Malfunction theory as a triple threat for the defense.

AuthorRaymond, Bruce H.

MALFUNCTION THEORY allows plaintiffs in a products liability case to prove the probability of a defect by eliminating normal causes of malfunctions, even without proving the specific existence of a product defect." Plaintiffs have applied malfunction theory to devastating effect on the defense of a products liability case, which is already a plaintiff-friendly environment. Courts throughout the nation are utilizing and developing malfunction theory to relax, or even excuse proof of defect and causation in products liability cases. This article argues that malfunction theory poses a triple threat to defendants by: (i) removing the requirement that plaintiffs prove a specific product defect; (ii) relaxing the causation requirements that plaintiffs must show; and (iii) potentially allowing plaintiffs' experts to provide otherwise impermissibly unsupported opinions. However, at least one recent case provides the possibility that unsupported expert testimony presents the Achilles heel to this otherwise unbounded theory.

  1. Plaintiff-friendly Product Liability Law

    Product liability law essentially undid previous common law. Most notably, product liability law created a dangerous environment for any person operating in the stream of commerce by allowing claims against any defendant in the stream of commerce relative to the product with no privity requirement and without proof of fault. Courts also did away with the traditional requirement of proving fault, or negligence--allowing strict liability against any product seller. When neither privity of contract nor negligence is required, the burden often effectively shifts to defendants to figure out who is responsible for the harm allegedly caused to a plaintiff.

    Ordinarily in product liability cases in most jurisdictions, a plaintiff must prove that: a product was in a defective condition unreasonably dangerous to the consumer, the defect caused the injury, the defect existed at the time of sale, and the product was expected to and did reach the consumer without substantial change in condition. (2)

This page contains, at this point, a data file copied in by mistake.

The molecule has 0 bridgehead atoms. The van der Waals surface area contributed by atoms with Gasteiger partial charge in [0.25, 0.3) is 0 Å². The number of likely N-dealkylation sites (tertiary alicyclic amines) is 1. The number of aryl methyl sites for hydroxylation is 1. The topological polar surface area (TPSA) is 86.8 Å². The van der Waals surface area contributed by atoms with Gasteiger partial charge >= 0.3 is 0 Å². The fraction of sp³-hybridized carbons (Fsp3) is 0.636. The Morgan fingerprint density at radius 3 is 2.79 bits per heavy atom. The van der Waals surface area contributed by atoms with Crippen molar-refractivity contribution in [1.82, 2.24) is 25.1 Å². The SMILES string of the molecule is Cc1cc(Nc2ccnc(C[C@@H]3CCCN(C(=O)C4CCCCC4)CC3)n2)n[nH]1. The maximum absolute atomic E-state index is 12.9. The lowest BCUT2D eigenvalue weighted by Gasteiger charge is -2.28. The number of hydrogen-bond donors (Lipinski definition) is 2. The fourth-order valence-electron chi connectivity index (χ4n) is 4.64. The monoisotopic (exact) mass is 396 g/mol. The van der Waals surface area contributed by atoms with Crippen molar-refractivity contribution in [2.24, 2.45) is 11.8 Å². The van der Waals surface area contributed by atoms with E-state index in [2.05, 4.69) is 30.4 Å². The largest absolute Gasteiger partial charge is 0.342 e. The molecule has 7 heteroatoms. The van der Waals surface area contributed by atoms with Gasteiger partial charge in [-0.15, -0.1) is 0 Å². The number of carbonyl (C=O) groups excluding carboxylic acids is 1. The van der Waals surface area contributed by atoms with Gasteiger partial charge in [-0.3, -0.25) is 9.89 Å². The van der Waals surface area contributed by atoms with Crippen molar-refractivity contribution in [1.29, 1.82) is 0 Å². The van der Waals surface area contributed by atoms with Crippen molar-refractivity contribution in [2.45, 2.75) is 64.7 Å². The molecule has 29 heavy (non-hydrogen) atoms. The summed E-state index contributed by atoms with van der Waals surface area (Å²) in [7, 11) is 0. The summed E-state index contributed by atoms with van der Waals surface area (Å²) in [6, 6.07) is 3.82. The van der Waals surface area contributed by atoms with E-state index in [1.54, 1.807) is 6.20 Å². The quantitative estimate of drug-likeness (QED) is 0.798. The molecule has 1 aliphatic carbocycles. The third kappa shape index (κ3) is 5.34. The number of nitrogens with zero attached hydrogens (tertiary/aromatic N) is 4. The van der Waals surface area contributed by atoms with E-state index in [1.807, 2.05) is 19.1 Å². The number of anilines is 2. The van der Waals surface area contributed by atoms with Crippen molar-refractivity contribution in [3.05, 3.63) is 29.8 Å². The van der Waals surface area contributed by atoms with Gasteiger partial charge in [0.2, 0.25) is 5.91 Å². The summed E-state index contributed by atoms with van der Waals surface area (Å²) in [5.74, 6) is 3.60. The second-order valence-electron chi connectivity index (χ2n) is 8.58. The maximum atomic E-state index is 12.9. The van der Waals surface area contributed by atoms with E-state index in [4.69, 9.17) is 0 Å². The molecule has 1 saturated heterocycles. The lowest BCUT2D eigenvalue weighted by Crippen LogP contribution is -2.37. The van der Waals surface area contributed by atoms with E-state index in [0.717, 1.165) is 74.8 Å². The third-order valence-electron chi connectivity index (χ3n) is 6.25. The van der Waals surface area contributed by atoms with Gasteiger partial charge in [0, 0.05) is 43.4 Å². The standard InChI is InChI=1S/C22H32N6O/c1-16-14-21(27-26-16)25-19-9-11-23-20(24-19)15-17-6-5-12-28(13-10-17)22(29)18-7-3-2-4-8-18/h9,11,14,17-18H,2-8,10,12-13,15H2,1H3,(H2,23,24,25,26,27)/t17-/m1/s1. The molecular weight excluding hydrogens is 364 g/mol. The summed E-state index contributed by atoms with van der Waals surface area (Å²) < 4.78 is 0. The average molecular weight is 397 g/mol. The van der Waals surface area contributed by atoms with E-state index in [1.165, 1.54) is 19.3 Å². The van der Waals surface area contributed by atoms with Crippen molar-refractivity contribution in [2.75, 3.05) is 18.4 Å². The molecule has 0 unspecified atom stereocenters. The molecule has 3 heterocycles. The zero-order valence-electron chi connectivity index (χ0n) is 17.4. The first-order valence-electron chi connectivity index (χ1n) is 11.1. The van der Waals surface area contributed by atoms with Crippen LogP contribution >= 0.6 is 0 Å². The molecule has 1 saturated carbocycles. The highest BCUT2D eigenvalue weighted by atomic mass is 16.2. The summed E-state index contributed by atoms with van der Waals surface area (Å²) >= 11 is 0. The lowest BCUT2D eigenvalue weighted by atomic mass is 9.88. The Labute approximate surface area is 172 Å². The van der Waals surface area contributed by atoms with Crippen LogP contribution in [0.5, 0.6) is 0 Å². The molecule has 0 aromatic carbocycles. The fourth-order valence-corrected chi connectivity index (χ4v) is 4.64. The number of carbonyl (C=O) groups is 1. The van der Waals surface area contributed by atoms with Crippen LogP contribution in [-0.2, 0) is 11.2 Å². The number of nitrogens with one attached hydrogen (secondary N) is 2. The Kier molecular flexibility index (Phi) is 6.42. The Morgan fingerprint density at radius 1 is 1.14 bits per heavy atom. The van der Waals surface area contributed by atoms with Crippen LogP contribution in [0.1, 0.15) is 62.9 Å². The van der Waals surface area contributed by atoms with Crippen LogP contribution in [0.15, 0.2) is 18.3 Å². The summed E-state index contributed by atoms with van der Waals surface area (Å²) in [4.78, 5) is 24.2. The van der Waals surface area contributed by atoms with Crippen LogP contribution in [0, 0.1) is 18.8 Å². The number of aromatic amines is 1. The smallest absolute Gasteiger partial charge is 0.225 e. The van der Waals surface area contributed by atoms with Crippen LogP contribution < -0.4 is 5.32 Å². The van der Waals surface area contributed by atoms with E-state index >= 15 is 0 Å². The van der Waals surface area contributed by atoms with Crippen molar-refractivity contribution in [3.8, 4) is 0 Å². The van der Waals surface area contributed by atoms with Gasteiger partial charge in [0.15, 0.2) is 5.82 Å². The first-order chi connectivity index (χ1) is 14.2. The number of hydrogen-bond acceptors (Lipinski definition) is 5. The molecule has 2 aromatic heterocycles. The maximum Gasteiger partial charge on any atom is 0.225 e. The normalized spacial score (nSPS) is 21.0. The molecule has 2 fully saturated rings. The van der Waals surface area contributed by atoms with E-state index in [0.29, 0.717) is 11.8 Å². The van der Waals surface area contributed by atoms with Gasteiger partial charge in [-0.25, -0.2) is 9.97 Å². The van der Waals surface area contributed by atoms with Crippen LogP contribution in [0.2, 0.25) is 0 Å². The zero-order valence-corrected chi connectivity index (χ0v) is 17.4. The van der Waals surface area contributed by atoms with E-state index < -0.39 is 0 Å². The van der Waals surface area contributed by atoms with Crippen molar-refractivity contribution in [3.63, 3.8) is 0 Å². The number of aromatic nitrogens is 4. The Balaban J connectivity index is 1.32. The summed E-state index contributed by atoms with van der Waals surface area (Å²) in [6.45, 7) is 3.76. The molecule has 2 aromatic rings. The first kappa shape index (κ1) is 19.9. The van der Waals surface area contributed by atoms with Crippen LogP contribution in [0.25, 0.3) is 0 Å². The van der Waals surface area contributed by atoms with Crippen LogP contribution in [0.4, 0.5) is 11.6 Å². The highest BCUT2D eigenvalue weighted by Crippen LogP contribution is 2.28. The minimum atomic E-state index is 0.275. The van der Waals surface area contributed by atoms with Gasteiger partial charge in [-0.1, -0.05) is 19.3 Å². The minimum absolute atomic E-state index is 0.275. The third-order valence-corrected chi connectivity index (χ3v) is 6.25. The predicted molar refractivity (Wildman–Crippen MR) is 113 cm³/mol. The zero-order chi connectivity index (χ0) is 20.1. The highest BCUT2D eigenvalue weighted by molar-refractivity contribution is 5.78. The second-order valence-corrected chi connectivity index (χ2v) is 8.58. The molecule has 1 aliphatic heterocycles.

The application of the malfunction theory to this already plaintiff-oriented body of law has the potential to expose defendants in the stream of commerce even further.

    Malfunction theory is being expanded in most jurisdictions, some in a very relaxed manner, to provide alternate ways in which plaintiffs may successfully bring a products liability case despite the lack of direct evidence of defect and/or causation due to factors such as destruction or loss of the product in question. Under varying circumstances in different jurisdictions, courts are permitting circumstantial evidence as the basis for a prima facie products liability case in the absence of direct evidence of defect, causation, or both.

  2. Malfunction Theory Basics

    A plaintiff in a product liability action may be able to establish a prima facie case by providing evidence of the nature of a product's malfunction under circumstances that give rise to an inference that the malfunction would not have occurred absent a defect existing at the time of sale. Product liability cases may arise out of a product malfunction that damages or completely destroys a product that is the basis of the products liability case. (3) As a result, plaintiff would not be able to produce direct evidence of a specific defect. The malfunction theory essentially allows a plaintiff to present circumstantial evidence of a defect or evidence of an unspecified dangerous condition when direct evidence is unavailable or there is insufficient evidence to identify the specific defect. Additionally, application of the malfunction theory allows the plaintiff to present circumstantial evidence that rules out reasonable secondary causes in lieu of direct evidence of causation.